Assessing Dynamism of Crude Oil Demand in Middle-Income Countries of South Asia: A Panel Data Investigation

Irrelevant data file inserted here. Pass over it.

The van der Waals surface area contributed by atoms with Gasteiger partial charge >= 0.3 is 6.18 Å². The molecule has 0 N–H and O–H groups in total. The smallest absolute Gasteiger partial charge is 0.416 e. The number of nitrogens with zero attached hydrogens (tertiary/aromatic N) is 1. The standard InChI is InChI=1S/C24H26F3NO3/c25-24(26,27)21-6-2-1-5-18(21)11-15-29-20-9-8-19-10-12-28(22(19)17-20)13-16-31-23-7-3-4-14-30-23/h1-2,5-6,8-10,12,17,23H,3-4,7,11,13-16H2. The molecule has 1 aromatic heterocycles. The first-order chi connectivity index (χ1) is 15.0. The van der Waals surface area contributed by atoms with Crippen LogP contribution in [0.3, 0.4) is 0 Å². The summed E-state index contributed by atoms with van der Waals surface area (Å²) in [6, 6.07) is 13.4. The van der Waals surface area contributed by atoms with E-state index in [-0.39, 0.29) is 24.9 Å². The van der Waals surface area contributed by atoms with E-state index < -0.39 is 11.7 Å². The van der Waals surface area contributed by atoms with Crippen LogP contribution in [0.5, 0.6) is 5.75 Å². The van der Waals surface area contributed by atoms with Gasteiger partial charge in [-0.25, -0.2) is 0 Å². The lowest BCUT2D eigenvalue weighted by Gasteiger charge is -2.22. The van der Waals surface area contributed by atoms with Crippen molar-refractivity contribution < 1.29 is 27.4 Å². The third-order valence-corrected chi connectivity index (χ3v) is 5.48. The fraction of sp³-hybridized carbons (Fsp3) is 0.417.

Using pooled mean group (PMG) estimation, the article tries to examine the impact of crude oil price, income, primary energy sources, electricity and financial crisis on the demand for crude oil in the six middle-income countries of South Asia over the period of 1988–2016, that is, 29 years. The use of PMG estimation enables us to get the short-run and long-run coefficients of comprised variables. Thereafter, dynamic ordinary least squares (DOLS) and fully modified ordinary least squares (FMOLS) panel co-integration techniques are performed to corroborate the outcomes of PMG estimation. Unlike PMG, DOLS and FMOLS panel co-integration methods examine the long-run determinants of oil demand in the presence of heterogeneity. Except for electricity, the coefficients of all other determinants are found in line with the results of PMG. However, the direction of the electricity coefficient is the same in the PMG and DOLS techniques. Therefore, the present study proposes the results of PMG estimation. The results suggest that the demand for crude oil is price inelastic and income elastic in the region. Further, the negative coefficient of electricity confirms that in the long run, electricity acts as a substitute for crude oil. Thus, the extensive use of electricity may help in reducing the demand for crude oil in the South-Asian countries. On the other hand, the primary energy is found complementary to crude oil in the selected countries over the study period. Finally, the coefficient of financial crisis, which is represented by a dummy variable, advocates that the financial crisis has a negative and significant impact on the demand for crude oil in the middle-income countries of South Asia.